Skip to main content

Aliens? 1 Peter 1

In Summary:

We finished Luke a few weeks back, and I’ve been wrestling over how to get into the next book installment of Through the Whole Bible here on the blog. I’ve covered three of the Gospels, Acts, and a few Pauline Epistles. I’m almost done with the Pentateuch (finally!) on the Old Testament side. I’m not ready to tackle Revelation here…I may even pull a Calvin and not ever do Revelation! (Seriously, there are 46 Logos volumes, or 23 print volumes, of Calvin’s Commentaries. He stops at Jude.)

I thought we’d take a trip together into 1 and 2 Peter for the next few months. I’ve written a bit before, in fragments, on Peter’s Epistles (see here), but not as part of this series. As with any of the New Testament Epistles, it’s hard to get past the first verse without camping out. We’ll throw 1 Peter 1:1 under the In Focus section, then, and try to summarize the rest of chapter 1.

Which will not be simple. Peter writes to the church-at-large, rather than to a specific local church. He highlights the mercy of God amid trials (v.4-6) and goes on to emphasize the continuity of the Christian message with the prophets of old.

We also see that Peter is concerned that the believers evidence their faith by acting on it. He does not suggest social improvement projects or joyful community service. From v. 13-19 the command is to live out the holiness of God through a mind prepared for action, with fear of God, and in recognition of God’s impending judgment of humanity.

The chapter concludes with a reminder of the eternal nature of the Word of God, including a reference to Isaiah 40 and the statement that the “Word of the Lord endures forever.” It was a good reminder to those he called “aliens” back in verse 1.

In Focus:

Let us take the focus light and shine it on 1 Peter 1:1. The first point that rises is “Peter.” Peter, whose life changed as he started following Jesus back on the shores of the Sea of Galilee. Peter. If you know the Gospels, you’ve heard of Peter. There are whole volumes written about his life, his work, his theology, and his legacy.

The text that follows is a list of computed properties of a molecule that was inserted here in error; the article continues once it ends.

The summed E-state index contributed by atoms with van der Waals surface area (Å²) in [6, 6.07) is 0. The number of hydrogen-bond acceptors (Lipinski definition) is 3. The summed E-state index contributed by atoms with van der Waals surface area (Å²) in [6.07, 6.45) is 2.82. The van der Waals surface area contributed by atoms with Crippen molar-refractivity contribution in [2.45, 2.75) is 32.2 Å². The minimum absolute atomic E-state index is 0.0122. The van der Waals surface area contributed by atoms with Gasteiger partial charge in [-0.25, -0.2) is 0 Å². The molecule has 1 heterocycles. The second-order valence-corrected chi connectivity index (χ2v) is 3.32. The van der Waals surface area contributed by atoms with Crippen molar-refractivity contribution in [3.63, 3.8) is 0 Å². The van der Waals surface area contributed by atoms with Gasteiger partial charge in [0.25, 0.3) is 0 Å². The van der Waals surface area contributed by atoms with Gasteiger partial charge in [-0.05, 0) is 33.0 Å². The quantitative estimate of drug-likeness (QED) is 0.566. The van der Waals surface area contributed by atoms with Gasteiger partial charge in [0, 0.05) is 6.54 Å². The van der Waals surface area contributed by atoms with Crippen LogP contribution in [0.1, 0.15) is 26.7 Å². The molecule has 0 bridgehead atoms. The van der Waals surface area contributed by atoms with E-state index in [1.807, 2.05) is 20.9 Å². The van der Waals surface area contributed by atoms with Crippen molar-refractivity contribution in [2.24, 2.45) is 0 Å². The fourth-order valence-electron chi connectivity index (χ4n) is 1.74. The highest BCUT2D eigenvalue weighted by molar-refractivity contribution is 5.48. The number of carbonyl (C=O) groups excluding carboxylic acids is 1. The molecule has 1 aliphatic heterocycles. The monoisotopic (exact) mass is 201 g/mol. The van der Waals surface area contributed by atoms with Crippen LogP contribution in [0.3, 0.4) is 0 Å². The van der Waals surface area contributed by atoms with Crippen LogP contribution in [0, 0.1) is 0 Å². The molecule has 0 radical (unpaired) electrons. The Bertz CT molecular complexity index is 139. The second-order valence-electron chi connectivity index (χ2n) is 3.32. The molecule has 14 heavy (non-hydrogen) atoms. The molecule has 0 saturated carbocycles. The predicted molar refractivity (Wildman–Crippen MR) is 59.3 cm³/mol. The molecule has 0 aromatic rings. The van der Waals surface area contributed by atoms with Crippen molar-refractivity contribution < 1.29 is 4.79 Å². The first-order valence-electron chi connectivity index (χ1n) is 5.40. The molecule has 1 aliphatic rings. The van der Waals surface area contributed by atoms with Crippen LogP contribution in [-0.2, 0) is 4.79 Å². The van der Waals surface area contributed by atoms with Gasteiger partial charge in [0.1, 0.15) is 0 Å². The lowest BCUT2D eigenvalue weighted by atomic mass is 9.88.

What I would focus on in this: Peter opens with his name. Yes, it is the standard pattern of letters in the time. Except for Hebrews and 1-3 John, that is. You see, anonymous was possible—we even accept all four anonymous Gospels, though our traditions tell us the authors. Peter could have posted this to churches that knew him and would have listened.

But he chose to be clear about who it was from. To invoke his legacy, his whole legacy, into the message. He made it personal, not by making it about him but by being clear the message is from him.

The second point of focus is the reference to believers as “aliens.” I’m glad “Christian” stuck as the label, but I could go with alien. Wrapped up in this label are all the things we ought to be: different but present; obvious but similar; foreign but respectful. That sums up the Christian life.

In Practice:

Two quick notes on practice from these focused points. First, make the message personal. It’s not about you, it’s about Jesus—that is absolutely true. But if you are not personally involved in living and proclaiming the message, what are you doing? And what are you hiding from?

Second, be an alien. Your thought processes, your actions, your attitudes, all ought to be different as a Christian. And it should be clearly visible to the people around you. Aliens stand out—aliens in residence do their best to respect the indigenous population but remain true to their heritage. Do the same.

In Nerdiness: 

A pair of nerd notes:

1. Most of the locations mentioned are in modern-day Turkey. That’s not exhaustive, but a good generalization.